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Appraiser: unfair insurance policies could be ‘nail in the coffin for safe roadways’

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Collision Repair | Insurance
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Experts are renewing calls for the right to appraisal in Texas, where they say unfair insurance payouts are costing families thousands and undermining safety.

“The appraisal is the guardrail for indemnification,” Robert McDorman, a leading public insurance adjuster and appraiser, told Texas Watch. “If we don’t have appraisal on these repairs then this will become an even bigger safety issue than it is. If it gets to the point where no one is looking at the proper repair methodology when the repair professional and insurer are at odds over the proper way to fix this car, that will be the nail in the coffin for the safe roadways of Texas.”

McDorman was in conversation with public policy watchdog Ware Wendell, who has joined him in pushing for legislation that would make the right of appraisal a required clause in Texas insurance policies.

Most Texas car insurance policies include an appraisal clause that allow policyholders to obtain a third-party appraisal when there’s a dispute over the cost to repair or replace a car. However, a major insurance carrier removed the right to appraisal clause in the state and some fear it will open the floodgates for other insurers to follow suit.

McDorman, managing director of Texas-based Auto Claim Specialists, said he’s observed significant payment undercuts among the driver’s he has worked with. On average, he said insurance companies are underpaying drivers by an average of $3,800 for repairs.

The discrepancy is often accounted for by insurers using the cost of non-OEM replacement parts to calculate the bill. However, appraisers have said that failing to repair cars with manufacturer-recommended parts could cause mechanical and safety issues.

A tool for fair negotiations

Appraisals are a way for drivers to ensure their vehicles are returned to the original state after a crash, McDorman said.

“I’m not advocating that every claim should go through appraisal,” he said. “That’s not what I’m saying; what I’m saying is that whenever the numbers are wrong and the repair methodology is in dispute, that’s a safety issue. Appraisal is the mechanism that should be on it.”

 Wendell said unfair payouts could also put an unnecessary financial burden on families.

“The amount of money that we’re talking about here is really important for working families,” he said. “But if you were having to litigate those claims, if you’re having to take those cases all the way through court on a $5,000 underpayment, it can be very difficult sometimes to get an attorney to help you because you know they’re going to have to take potentially a portion of that as part of their payment. And so you’re really left to your own ends in terms of trying to negotiate with the insurance company.”

He said it’s up to lawmakers to make the change.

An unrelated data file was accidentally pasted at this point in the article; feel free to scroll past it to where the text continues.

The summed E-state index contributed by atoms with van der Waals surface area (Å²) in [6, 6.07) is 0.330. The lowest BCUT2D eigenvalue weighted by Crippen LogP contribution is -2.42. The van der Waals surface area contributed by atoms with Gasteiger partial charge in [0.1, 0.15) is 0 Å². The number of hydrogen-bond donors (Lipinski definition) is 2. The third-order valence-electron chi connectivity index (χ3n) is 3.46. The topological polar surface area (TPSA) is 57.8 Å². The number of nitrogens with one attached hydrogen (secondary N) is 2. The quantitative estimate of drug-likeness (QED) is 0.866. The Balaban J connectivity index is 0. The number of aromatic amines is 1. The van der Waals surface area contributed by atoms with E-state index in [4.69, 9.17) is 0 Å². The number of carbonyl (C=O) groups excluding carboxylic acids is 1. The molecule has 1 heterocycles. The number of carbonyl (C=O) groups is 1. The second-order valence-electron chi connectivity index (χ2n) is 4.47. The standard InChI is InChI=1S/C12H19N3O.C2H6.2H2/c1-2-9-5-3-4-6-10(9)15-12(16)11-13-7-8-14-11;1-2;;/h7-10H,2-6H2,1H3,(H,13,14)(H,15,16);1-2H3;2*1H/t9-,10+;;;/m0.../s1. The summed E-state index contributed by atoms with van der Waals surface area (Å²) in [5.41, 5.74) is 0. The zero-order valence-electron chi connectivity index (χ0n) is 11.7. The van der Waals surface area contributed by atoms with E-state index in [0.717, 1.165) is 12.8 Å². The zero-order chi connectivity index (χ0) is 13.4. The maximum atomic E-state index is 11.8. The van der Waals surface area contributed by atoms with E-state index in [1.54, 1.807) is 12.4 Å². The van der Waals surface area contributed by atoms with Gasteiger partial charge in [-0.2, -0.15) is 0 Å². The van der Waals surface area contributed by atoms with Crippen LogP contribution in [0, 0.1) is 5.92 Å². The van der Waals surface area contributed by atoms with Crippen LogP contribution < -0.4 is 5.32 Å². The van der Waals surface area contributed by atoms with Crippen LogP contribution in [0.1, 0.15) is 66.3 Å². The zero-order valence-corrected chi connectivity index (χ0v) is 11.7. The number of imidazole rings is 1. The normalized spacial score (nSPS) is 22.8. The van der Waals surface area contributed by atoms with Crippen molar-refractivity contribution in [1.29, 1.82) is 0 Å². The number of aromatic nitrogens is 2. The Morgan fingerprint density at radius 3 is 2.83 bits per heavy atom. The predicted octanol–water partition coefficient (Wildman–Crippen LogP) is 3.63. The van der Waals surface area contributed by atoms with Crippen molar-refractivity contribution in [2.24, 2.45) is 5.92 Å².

“It’s very important for the Texas Legislature to step in and to step up on this issue,” Wendell said. “A lot of people don’t know they think that the federal government regulates everything. But when it comes to insurance, actually the states are the regulators of the business of insurance. And so we need state lawmakers this legislative session to step up and to say, if you get into a wreck, you should have the right to take your dispute through appraisal. If you can’t get to an agreement on your own with the insurance company on what the amount of the loss should be.”

(Proposed) change on the way

A new bill introduced this month by a Texas state representative could address his concerns. 

Rep. Travis Clardy (R-District 11)’s HB1437 seeks to amend the state’s insurance code to ensure the accuracy of repair estimates within Texas auto policies.

The bill aims to ensure insurance estimates are a true reflection of the actual cost of repairs. Under the proposed new legislation:

  • Personal auto insurance policies would be required to contain an appraisal procedure that complies with the insurance code’s amendments;
  • The insurance company and insured person could demand an appraisal within 90 days of the proof of loss;
  • Both the vehicle owner and insurance company would be required to appoint “competent appraisers”; and
  • If those appraisers could not agree on the amount of loss, they would select a mutually agreed upon umpire to determine the true cost of repairs.

The bill is consistent with recommendations in January from the Texas Office of Public Insurance Council (OPIC) that the right to appraisal on insurance claims be a mandatory part of policies.

Those seeking to reach their representatives or show their support for the proposed language can do so here. Safe repair advocates will gather at the Texas Capitol February 23 at 10 a.m. to support legislation advocating safe auto repairs.


A Texas welcome sign. (miroslav_1/iStock)

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